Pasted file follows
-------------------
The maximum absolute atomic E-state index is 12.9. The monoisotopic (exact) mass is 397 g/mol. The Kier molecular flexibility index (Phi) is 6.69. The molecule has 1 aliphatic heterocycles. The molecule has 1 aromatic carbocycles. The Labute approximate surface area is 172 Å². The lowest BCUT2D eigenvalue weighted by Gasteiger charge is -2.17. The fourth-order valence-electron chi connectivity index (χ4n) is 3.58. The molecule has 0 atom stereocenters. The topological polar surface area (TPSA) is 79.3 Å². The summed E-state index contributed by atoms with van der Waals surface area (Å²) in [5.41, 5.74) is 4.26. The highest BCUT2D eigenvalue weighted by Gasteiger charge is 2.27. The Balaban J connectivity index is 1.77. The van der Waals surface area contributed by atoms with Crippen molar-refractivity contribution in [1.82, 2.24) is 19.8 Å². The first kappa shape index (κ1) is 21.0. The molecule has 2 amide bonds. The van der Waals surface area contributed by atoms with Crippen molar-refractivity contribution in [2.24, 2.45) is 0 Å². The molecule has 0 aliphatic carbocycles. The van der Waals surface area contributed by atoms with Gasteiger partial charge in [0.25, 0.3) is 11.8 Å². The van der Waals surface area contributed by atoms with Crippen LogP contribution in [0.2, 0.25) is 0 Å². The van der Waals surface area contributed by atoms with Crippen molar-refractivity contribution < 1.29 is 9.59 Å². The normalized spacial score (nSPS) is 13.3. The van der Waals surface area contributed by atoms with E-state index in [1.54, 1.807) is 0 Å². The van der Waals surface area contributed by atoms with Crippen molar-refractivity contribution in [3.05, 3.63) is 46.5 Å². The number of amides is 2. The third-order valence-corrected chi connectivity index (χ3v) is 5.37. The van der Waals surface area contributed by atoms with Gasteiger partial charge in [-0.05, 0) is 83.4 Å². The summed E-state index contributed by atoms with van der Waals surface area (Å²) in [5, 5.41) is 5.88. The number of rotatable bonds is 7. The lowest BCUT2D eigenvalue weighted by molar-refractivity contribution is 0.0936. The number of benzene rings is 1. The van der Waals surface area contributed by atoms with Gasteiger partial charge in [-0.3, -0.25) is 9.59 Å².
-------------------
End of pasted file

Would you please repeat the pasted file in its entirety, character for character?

The maximum absolute atomic E-state index is 12.9. The monoisotopic (exact) mass is 397 g/mol. The Kier molecular flexibility index (Phi) is 6.69. The molecule has 1 aliphatic heterocycles. The molecule has 1 aromatic carbocycles. The Labute approximate surface area is 172 Å². The lowest BCUT2D eigenvalue weighted by Gasteiger charge is -2.17. The fourth-order valence-electron chi connectivity index (χ4n) is 3.58. The molecule has 0 atom stereocenters. The topological polar surface area (TPSA) is 79.3 Å². The summed E-state index contributed by atoms with van der Waals surface area (Å²) in [5.41, 5.74) is 4.26. The highest BCUT2D eigenvalue weighted by Gasteiger charge is 2.27. The Balaban J connectivity index is 1.77. The van der Waals surface area contributed by atoms with Crippen molar-refractivity contribution in [1.82, 2.24) is 19.8 Å². The first kappa shape index (κ1) is 21.0. The molecule has 2 amide bonds. The van der Waals surface area contributed by atoms with Crippen molar-refractivity contribution in [2.24, 2.45) is 0 Å². The molecule has 0 aliphatic carbocycles. The van der Waals surface area contributed by atoms with Gasteiger partial charge in [0.25, 0.3) is 11.8 Å². The van der Waals surface area contributed by atoms with Crippen LogP contribution in [0.2, 0.25) is 0 Å². The van der Waals surface area contributed by atoms with Crippen molar-refractivity contribution < 1.29 is 9.59 Å². The normalized spacial score (nSPS) is 13.3. The van der Waals surface area contributed by atoms with E-state index in [1.54, 1.807) is 0 Å². The van der Waals surface area contributed by atoms with Crippen molar-refractivity contribution in [3.05, 3.63) is 46.5 Å². The number of amides is 2. The third-order valence-corrected chi connectivity index (χ3v) is 5.37. The van der Waals surface area contributed by atoms with Gasteiger partial charge in [-0.05, 0) is 83.4 Å². The summed E-state index contributed by atoms with van der Waals surface area (Å²) in [5, 5.41) is 5.88. The number of rotatable bonds is 7. The lowest BCUT2D eigenvalue weighted by molar-refractivity contribution is 0.0936. The number of benzene rings is 1. The van der Waals surface area contributed by atoms with Gasteiger partial charge in [-0.3, -0.25) is 9.59 Å².